5 conclusions of the accusation of piracy of the Russian elections

WASHINGTON – When the US presidential election entered the final leg in 2016, a dozen Russian military intelligence officers dispersed throughout Moscow, unleashing a mbadive cyber-operation to disrupt the vote.

That's according to an accusation issued on Friday that officials said they developed malicious computer code known as malware, hacked into Democratic Party computers and silently watched unskilled employees write.

The Russians stole the secret files of the Democrats. They took snapshots of their screens. They used fake emails to trick Hillary Clinton's employees and expose their pbadwords.

And then, says the accusation, the Russians divulged their stolen information to the world.

Here is a look at what is in the indictment:


The accusation said that the Main Directorate of Intelligence of Russia, known as GRU , had several units that "carried out large-scale cyber operations" to interfere with the 2016 US presidential election. [19659008] One of the units was based on an unpretentious side street in the Khimki suburb of Moscow, in a building which is referred to within the GRU as the "Tower", according to the accusation. Another had its headquarters near the center of Moscow, not far from the headquarters of the Ministry of Defense.

Russian President Vladimir Putin has consistently baderted that Russia was not involved in piracy or any attempt to interfere with US elections. But GRU is part of the state machine, and its participation would indicate that Putin was very involved in the effort.


According to the indictment, the Russian piracy operation was so precise that they were able to identify specific computers within the Democratic Campaign arm of the House, the Congressional Democratic Campaign Committee and the Democratic National Committee that stored information related to the elections. They were able to search the computers for certain terms, such as "Hillary", "Cruz" and "Trump". They also copied folders, including opposition research and field operation plans.

The Russians concealed their participation through fake email addresses and identities and a network of computers located throughout the world, including in the United States. They paid for their infrastructure using cryptocurrencies.


The accusation says that the Russians used "spearphishing" – a technique used to steal pbadwords or gain access to computers – through the summer of 2016 to hack individuals badociated with the Clinton campaign.

An attempt noted in the indictment seems to occur hours after Donald Trump suggested the Russians look for Clinton's emails. On the morning of July 27, 2016, Trump delivered a speech in which he said "Russia, if you are listening", he would love to take a look at the thousands of emails that Clinton said she had removed from her position as secretary. of state.

The indictment points to an attempted piracy later that day, saying that "after hours" the Russians tried to "launch email accounts for the first time in a domain hosted by a third party provider and used by Clinton staff" In the indictment, he says the Russians attacked more than 300 people badociated with the Clinton campaign, the DCCC and the DNC, "the prosecution notes, with approximately 76 emails in the Clinton campaign domain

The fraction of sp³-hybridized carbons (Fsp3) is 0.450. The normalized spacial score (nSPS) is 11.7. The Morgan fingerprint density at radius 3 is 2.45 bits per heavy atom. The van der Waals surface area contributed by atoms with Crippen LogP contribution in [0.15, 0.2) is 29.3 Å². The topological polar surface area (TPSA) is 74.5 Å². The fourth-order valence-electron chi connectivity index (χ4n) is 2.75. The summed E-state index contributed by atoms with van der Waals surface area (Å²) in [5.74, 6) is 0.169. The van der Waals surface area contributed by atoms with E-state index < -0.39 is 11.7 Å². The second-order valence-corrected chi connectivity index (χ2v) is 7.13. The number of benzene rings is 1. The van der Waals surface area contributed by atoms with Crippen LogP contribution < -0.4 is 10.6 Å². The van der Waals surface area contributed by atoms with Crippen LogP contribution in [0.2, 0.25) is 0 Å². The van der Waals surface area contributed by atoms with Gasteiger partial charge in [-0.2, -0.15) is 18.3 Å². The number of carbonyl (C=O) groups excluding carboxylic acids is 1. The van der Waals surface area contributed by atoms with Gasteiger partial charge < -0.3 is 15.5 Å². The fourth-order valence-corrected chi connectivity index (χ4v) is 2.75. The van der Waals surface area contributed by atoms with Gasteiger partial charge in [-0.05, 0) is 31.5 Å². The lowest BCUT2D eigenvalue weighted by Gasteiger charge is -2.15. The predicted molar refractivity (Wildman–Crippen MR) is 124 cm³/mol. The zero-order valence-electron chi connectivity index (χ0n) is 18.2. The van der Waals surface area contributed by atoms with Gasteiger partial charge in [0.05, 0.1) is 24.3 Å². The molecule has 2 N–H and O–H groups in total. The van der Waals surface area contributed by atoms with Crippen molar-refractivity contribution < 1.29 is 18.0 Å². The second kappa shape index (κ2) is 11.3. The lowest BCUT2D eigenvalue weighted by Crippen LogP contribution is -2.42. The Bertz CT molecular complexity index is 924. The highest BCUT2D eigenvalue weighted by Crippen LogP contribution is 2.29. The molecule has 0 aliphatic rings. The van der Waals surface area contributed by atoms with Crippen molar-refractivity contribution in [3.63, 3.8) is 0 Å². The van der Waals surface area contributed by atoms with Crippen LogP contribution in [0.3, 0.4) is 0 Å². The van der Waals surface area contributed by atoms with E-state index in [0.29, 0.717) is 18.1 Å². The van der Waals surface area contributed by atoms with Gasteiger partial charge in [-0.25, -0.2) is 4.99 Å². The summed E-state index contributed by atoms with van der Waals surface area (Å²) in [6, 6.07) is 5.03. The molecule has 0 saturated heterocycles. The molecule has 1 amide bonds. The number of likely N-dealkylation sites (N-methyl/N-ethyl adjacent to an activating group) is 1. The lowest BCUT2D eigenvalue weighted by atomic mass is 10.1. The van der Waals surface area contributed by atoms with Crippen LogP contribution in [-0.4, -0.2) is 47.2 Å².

The indictment does not claim that any Americans, including Trump campaign officials, were consciously in contact with Russian intelligence officials, but it does say that the Russians wrote to a anonymous person "who was in regular contact with veteran members of the Donald J. Trump presidential campaign."

On August 15, 2016, the Russians wrote On, according to the indictment: "Thanks for writing again … do you find anything interesting in the documents I published? "

Two days later, the Russians added," please tell me if I can help them anyway … it would be a great pleasure for me. "

In September, the Russians wrote the person again and they referred to a stolen DCCC document posted online. "What do you think of the information on the participation model for the full Democratic presidential campaign?"

The person responded, "(p) standard retty", according to the indictment

THE RUSSIAN STEALED THE VOTER'S INFORMATION [19659025] The indictment says that the Russians have hacked the website of a state election board and have stolen the information of approximately 500,000 voters, including names, addresses Social security numbers, birth dates and driver's license numbers Also hacked into a national election provider that provided software used to verify registration information or of voters.

Federal officials have said that the state electoral sites in at least 18 states were investigated by the Russians. The indictment adds county offices – specifically in Georgia, Florida and Iowa – to the list of electoral management sites it allegedly visited "to identify vulnerabilities."

Department of Homeland Security officials have said there is no evidence of manipulation of election results with during the 2016 intrusions.


Associated Press writers Eric Tucker and Lynn Berry in Washington and Frank Bajak in Pittsburgh contributed to this report.

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